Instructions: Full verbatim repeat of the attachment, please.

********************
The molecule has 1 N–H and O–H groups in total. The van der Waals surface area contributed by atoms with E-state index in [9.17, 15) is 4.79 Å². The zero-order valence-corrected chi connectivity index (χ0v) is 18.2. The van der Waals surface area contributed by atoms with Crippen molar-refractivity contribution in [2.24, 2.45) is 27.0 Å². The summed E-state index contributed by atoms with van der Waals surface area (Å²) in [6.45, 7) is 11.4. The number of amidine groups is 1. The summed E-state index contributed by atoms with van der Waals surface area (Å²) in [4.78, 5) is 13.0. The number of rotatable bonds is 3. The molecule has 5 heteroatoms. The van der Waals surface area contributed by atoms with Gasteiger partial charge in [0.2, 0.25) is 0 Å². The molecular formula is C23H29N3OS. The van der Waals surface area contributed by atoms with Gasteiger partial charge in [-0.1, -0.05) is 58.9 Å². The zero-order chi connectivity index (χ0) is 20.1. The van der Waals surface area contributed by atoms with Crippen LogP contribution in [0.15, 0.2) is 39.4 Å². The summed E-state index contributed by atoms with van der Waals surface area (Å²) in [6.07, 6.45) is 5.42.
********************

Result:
The molecule has 1 N–H and O–H groups in total. The van der Waals surface area contributed by atoms with E-state index in [9.17, 15) is 4.79 Å². The zero-order valence-corrected chi connectivity index (χ0v) is 18.2. The van der Waals surface area contributed by atoms with Crippen molar-refractivity contribution in [2.24, 2.45) is 27.0 Å². The summed E-state index contributed by atoms with van der Waals surface area (Å²) in [6.45, 7) is 11.4. The number of amidine groups is 1. The summed E-state index contributed by atoms with van der Waals surface area (Å²) in [4.78, 5) is 13.0. The number of rotatable bonds is 3. The molecule has 5 heteroatoms. The van der Waals surface area contributed by atoms with Gasteiger partial charge in [0.2, 0.25) is 0 Å². The molecular formula is C23H29N3OS. The van der Waals surface area contributed by atoms with Gasteiger partial charge in [-0.1, -0.05) is 58.9 Å². The zero-order chi connectivity index (χ0) is 20.1. The van der Waals surface area contributed by atoms with Crippen LogP contribution in [0.15, 0.2) is 39.4 Å². The summed E-state index contributed by atoms with van der Waals surface area (Å²) in [6.07, 6.45) is 5.42.